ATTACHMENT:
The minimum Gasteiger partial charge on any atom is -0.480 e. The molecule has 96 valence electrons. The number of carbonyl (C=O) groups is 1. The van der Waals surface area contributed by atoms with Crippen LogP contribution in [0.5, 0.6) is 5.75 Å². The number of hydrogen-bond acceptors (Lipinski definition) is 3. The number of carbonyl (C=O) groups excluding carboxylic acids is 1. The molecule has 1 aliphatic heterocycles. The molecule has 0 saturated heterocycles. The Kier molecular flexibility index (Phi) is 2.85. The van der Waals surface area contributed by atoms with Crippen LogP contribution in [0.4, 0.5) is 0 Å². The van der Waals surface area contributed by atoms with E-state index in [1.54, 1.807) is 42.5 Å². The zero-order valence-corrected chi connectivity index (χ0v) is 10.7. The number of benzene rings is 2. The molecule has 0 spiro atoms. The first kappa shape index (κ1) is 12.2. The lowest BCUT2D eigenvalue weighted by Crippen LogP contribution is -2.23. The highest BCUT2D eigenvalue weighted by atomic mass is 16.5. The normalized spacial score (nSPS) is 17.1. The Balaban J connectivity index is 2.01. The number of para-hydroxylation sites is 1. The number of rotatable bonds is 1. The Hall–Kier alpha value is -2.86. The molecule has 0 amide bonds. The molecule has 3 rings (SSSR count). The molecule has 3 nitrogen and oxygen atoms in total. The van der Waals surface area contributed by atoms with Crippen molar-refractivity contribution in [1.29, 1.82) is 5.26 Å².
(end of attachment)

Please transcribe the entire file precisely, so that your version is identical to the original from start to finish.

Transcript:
The minimum Gasteiger partial charge on any atom is -0.480 e. The molecule has 96 valence electrons. The number of carbonyl (C=O) groups is 1. The van der Waals surface area contributed by atoms with Crippen LogP contribution in [0.5, 0.6) is 5.75 Å². The number of hydrogen-bond acceptors (Lipinski definition) is 3. The number of carbonyl (C=O) groups excluding carboxylic acids is 1. The molecule has 1 aliphatic heterocycles. The molecule has 0 saturated heterocycles. The Kier molecular flexibility index (Phi) is 2.85. The van der Waals surface area contributed by atoms with Crippen LogP contribution in [0.4, 0.5) is 0 Å². The van der Waals surface area contributed by atoms with E-state index in [1.54, 1.807) is 42.5 Å². The zero-order valence-corrected chi connectivity index (χ0v) is 10.7. The number of benzene rings is 2. The molecule has 0 spiro atoms. The first kappa shape index (κ1) is 12.2. The lowest BCUT2D eigenvalue weighted by Crippen LogP contribution is -2.23. The highest BCUT2D eigenvalue weighted by atomic mass is 16.5. The normalized spacial score (nSPS) is 17.1. The Balaban J connectivity index is 2.01. The number of para-hydroxylation sites is 1. The number of rotatable bonds is 1. The Hall–Kier alpha value is -2.86. The molecule has 0 amide bonds. The molecule has 3 rings (SSSR count). The molecule has 3 nitrogen and oxygen atoms in total. The van der Waals surface area contributed by atoms with Crippen molar-refractivity contribution in [1.29, 1.82) is 5.26 Å².